The Foshay from the 50th

On Friday, I hauled myself out of bed at sunrise to trek downtown for a breakfast event. Sunrise isn't all that early in the beginning of March, nonetheless it was 6:30 and that was early for me. I managed to catch the only sunlight of the day.

An eagle flew overhead as I crossed the new 35W bridge that is over the Mississippi River. A good omen for what turned into a good morning.

The talk was sponsored by the Minnesota International Center and the speaker was Majora Carter who is celebrated for her productive efforts to "Green the Ghetto." The event took place on the 50th floor of the IDS building. I'd forgotten that, and after a shaky, disorienting ride up the elevator, I was quite surprised to see such a wonderful view.

There was quite the view of the Foshay Tower, and the numerous windows on the 50th floor framed the slender rise of the tower from a multiplicity of angles.





I'll take any chance I can get to look down upon the city like this. Things seems to make sense, there seems to be a sense of order to the open lots with the rows and rows of cars, the sharp corners of the city streets on the grid, the rise of so many buildings like trees growing in a concrete jungle. It was easy to see how we are all connected, all part of the same human system.

I kept thinking why isn't this working for us? There are so many people working in these office spaces in the sky, shouldn't they have a better grip on the world? Shouldn't such lofty view inspire compassion, gratitude, good will?

I was rewarded for my thoughts with the great talk given by Carter. Here's the description offered on the MIC website:

Majora Carter pioneered urban green economic practices in one of the country's most difficult environments: the South Bronx, N.Y. By connecting the right type of training, policy and relationships, she now helps cities across the U.S. realize the value of integrating infrastructure and the local economy in ways that benefit everyone. Ms. Carter will be in Minnesota to serve as the keynote speaker for the 2009 Nobel Peace Prize Forum, which will be held at St. Olaf College in Northfield.

I was immediately struck with the relevancy of her vision to addressing the challenges of this century. She began by quoting another woman from her neighborhood who said: "You shouldn't have to move out of your neighborhood in order to live in a good neighborhood."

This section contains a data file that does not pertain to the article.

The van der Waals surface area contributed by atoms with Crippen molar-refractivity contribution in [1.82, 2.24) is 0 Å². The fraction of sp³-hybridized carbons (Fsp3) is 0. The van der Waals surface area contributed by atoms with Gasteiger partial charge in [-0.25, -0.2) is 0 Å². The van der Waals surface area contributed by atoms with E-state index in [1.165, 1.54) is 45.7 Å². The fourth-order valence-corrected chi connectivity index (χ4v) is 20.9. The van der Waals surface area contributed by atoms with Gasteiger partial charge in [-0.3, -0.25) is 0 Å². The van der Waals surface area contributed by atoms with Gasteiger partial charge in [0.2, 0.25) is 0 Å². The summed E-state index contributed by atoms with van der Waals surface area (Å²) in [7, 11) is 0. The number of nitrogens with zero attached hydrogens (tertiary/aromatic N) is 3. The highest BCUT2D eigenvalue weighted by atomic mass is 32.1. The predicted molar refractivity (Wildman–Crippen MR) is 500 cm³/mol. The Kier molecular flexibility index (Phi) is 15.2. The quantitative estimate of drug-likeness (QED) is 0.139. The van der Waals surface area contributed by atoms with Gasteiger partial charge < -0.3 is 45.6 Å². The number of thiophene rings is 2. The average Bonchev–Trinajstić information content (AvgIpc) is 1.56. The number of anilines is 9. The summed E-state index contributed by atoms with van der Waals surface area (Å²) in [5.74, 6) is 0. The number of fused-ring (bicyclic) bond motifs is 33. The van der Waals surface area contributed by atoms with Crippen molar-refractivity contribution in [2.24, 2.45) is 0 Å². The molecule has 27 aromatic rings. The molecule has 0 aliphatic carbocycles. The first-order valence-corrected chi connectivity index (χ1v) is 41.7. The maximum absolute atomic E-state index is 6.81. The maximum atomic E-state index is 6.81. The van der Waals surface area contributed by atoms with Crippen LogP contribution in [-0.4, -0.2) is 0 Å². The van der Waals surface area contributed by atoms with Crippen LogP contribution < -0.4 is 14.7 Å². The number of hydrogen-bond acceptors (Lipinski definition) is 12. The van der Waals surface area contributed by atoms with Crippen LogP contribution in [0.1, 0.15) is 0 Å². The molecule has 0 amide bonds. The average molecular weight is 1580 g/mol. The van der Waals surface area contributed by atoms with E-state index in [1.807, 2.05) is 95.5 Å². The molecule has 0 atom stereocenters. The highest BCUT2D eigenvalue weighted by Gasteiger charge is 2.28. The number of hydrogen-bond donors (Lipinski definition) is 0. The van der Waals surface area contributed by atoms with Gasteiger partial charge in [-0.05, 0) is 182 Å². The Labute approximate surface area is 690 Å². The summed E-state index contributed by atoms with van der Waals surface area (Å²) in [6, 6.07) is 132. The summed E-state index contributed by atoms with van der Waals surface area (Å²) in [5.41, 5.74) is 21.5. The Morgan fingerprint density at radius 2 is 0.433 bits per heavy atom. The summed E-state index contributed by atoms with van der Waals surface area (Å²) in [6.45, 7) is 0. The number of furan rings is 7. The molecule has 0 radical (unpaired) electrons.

That idea resonated deeply within me. Especially now since I'm trying to make sense of life here in Minnesota, trying to tease out what it is about this town that appeals to me and the Big D. And hearing that quote made me think I no longer have to justify my reasons for remaining in this city, although I should make certain to notice my surroundings and perhaps contribute to improving and greening this community.

She talked about "horticultural infrastructure" and the importance of adding this element to city planning, the importance of having an abundance of green things to improve the air, cool rooftops, thus reducing our dependence on limited energy sources. There was discussion about ways to train crews for green projects, the possibility for alternative energy sources being connected to a national grid. All very interesting stuff that made up for the crappy breakfast meal and high ticket price for attending the event.

I'm a girl that likes the woods, the solitude of remote places, but I also find a lot of value in those things connected to the grid, city resources that enrich my everyday life whether it be necessary utilities or public benefits such as libraries. And not all of us who live in the city can sprawl towards and over the green space, the woodland spaces of Minnesota. Helping to improve the city keeps people in the city.

These changes are no longer an ideal to strive for. They are necessary for sustaining our abundant lifestyles. They are necessary in making certain that all communities have access to these things. Carter didn't waste too much time on ideals but rather offered real, practical solutions out there to fighting poverty, unemployment and violence in our communities. Real practical efforts to reduce our reliance on oil and fossil fuels and increase our use of clean, alternative energies such as wind and solar.

The question that I had for the speaker was "what role or contribution can the Arts have in this effort to green our world?" While it's true that artists and their various forms of art should be included in the green spaces created for the public, there must also be other ways in which the Arts can improve communication, educate the public, seek to tease out visions for the future. In response to my question, Carter offered the idea the Arts provides a way to see beauty that is fundamental to building communities, bringing people together in celebration of community.

It's going to take me a while to wrap my brain around this questions. I want to think more about other ways in which the Arts can contribute as this country is facing a real green revolution. My own artistic endeavors focus on capturing moments in my woodland environment, the green park spaces in my neighborhoods, the stark beauty of the desert which is so alien to my midwest sensibilities. I am left with the wondrous feeling that my effort to push my art to a different level was inspired by a birds-eye view of the city grid.

Surprising and wondrous - apt words for describing this burgeoning national interest in greening our cities in a way that improves life for all of us in this human system.

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